If America is going to stem the dropout crisis, low-performing schools will have to do a better job of reaching out to parents.
That's the conclusion of a new report that found that, among parents with students in low-performing high schools, fewer than half said the schools did a fairly good job communicating about their child's academic progress.
The report's findings "counter the myth that many parents, including low-income parents, don't value education or don't want to be further engaged by the schools," says John Bridgeland, the report's coauthor and CEO of Civic Enterprises, a public-policy firm in Washington. "Parents with students in low-performing schools see the need for their involvement as advocates for their children," he says, "but they need schools to provide good information and more tools – from homework hot lines to [guidance on] how to help their child get into college."
The report, which was released last Thursday, is aimed at bringing the voices of the 25 million parents of high-schoolers into the dialogue on education reform.
Research shows a correlation between parental involvement and academic success, and young people themselves see the need for it: 71 percent of high school dropouts said better communication between schools and parents was one key to keeping students in school, according to the landmark 2006 "Silent Epidemic" study by Civic Enterprises. According to that study, nearly half said the school did not contact them or their parents when they were absent or dropping out.
The great majority of parents want their children to go to college. But they cite vastly different levels of engagement with high schools, according to the new report, "One Dream, Two Realities."
In schools considered high performing, 83 percent of parents say the school did a fairly good or very good job communicating about their child's academic progress. Just 43 percent say the same of low-performing schools. Only 51 percent of parents in low-performing schools say they've had good conversations with half of their child's teachers (versus 70 percent in high-performers).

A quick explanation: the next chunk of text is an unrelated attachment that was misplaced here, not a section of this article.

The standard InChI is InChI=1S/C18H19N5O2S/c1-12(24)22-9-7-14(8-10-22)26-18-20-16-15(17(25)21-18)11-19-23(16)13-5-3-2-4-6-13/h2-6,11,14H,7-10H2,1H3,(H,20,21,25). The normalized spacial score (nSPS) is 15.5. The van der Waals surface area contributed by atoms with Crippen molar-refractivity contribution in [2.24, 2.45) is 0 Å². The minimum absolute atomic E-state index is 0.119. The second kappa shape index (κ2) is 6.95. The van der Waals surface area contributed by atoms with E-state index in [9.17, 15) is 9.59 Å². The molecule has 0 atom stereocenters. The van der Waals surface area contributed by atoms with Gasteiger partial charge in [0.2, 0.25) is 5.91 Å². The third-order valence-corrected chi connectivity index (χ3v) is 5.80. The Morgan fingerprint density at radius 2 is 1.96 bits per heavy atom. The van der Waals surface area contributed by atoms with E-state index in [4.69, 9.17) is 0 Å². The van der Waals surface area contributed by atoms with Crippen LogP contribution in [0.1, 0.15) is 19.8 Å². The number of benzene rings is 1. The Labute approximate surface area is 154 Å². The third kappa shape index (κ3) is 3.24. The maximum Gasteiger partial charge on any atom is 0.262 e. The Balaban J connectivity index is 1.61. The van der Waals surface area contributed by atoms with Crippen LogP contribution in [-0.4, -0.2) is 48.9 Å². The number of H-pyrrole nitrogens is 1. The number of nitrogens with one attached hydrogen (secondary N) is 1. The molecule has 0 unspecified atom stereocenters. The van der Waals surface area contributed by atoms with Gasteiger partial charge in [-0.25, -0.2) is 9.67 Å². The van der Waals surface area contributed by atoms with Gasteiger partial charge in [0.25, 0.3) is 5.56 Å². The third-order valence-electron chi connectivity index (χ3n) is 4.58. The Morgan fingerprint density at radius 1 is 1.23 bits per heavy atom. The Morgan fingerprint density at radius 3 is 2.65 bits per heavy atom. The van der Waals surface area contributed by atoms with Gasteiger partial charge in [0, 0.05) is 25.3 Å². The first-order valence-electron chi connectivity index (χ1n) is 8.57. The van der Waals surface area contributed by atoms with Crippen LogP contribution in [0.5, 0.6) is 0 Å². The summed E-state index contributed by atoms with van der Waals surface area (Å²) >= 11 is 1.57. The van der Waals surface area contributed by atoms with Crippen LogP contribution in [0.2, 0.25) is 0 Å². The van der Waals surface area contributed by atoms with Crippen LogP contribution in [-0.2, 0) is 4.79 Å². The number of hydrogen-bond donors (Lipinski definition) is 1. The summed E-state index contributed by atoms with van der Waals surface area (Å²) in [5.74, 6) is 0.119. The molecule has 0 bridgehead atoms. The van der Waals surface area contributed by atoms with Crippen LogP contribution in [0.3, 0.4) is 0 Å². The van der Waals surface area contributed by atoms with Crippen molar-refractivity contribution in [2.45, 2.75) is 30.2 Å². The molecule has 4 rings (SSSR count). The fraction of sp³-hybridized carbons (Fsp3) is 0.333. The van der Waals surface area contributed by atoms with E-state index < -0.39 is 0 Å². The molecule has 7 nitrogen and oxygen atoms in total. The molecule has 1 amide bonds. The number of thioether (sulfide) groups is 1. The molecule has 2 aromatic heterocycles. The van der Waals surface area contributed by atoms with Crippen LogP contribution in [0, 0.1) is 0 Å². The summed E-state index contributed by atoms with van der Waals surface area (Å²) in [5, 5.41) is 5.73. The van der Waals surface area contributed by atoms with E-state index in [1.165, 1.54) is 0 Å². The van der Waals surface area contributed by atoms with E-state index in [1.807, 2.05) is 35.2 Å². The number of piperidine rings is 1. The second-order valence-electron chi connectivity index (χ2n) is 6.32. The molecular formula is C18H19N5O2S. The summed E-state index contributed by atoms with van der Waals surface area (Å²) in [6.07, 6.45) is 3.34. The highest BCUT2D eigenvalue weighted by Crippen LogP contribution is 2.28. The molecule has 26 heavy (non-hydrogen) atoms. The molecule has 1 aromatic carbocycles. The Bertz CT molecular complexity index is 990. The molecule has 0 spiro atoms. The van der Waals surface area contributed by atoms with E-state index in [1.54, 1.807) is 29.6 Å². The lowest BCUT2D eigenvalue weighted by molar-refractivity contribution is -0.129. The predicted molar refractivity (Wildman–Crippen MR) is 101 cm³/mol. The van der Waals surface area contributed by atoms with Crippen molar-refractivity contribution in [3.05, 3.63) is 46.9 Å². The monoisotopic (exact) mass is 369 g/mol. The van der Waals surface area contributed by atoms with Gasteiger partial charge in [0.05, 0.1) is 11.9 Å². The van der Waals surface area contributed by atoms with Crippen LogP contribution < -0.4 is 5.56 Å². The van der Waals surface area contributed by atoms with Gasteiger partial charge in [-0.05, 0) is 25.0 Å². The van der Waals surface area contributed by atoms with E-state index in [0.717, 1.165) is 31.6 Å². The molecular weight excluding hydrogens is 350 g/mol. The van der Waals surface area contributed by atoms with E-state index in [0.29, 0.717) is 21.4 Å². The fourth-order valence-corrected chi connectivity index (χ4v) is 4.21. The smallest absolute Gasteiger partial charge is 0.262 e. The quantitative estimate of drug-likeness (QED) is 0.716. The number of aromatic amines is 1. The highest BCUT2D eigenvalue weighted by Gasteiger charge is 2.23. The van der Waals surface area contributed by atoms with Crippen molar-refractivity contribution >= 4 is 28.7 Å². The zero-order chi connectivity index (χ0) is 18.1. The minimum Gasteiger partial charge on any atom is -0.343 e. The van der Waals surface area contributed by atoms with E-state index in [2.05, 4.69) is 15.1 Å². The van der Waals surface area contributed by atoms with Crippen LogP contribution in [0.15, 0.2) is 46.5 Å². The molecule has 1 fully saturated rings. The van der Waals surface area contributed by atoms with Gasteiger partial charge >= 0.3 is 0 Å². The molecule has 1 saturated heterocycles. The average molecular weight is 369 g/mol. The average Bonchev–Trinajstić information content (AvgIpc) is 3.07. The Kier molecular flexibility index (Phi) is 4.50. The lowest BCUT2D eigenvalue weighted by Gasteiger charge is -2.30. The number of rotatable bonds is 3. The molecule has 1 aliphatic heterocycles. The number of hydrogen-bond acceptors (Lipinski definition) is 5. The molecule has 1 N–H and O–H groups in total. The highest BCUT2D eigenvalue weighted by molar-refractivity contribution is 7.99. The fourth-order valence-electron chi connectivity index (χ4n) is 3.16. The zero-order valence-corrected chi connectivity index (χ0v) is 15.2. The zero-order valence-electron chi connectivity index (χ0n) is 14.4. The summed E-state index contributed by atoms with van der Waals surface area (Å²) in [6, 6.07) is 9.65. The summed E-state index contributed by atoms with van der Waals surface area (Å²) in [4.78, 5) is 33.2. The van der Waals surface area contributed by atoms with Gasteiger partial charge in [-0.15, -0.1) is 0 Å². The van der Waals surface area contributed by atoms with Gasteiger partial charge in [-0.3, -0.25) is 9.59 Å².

The nationally representative survey included 1,006 parents of current or recent high-schoolers. A school was labeled "high performing" if parents said most students there go to college, "low performing" if most do not. Researchers also conducted focus groups. The Bill & Melinda Gates Foundation commissioned the report from Civic Enterprises and Peter D. Hart Research Associates.
The report aims to move the conversation beyond traditional tensions – with schools and parents sometimes blaming one another for low student achievement. It shows broad support for a number of steps that schools could take, including a single point of contact for parents and a way to check grades on the Internet. Six of 10 parents in low-performing schools say it would be extremely helpful to be notified when a student is cutting classes or having academic problems.
Too often, such communication doesn't come when "the parent and teacher can … help this child better his grade before it's too late," says Mary Najera, who helped found the Los Angeles Parents Union to educate parents about their rights and responsibilities. In some people's native countries, such as Mexico, it's not expected that parents will question teachers and play an active role, she says.
Ms. Najera was "a desperate mom" after her son got into trouble in junior high. But after he spent some time at a Green Dot charter high school in L.A., he joined a club for students with grades above 3.0, she says, and now he's in college. She saw his progress connected to the school's requirement that parents do at least 35 hours of service each year. "When you start to realize that the parent engagement makes such a difference in your child's education success – I can't explain it, it's a transformation," she says in a conference call with reporters.
School systems should create that welcoming culture, and high-achieving schools do, says Dan Domenech, executive director of the American Association of School Administrators in Arlington, Va. "The least amount of parental involvement tends to take place at the high school…. That is where we really have to make the effort," he says, citing one estimate that about 7,000 US students drop out each day.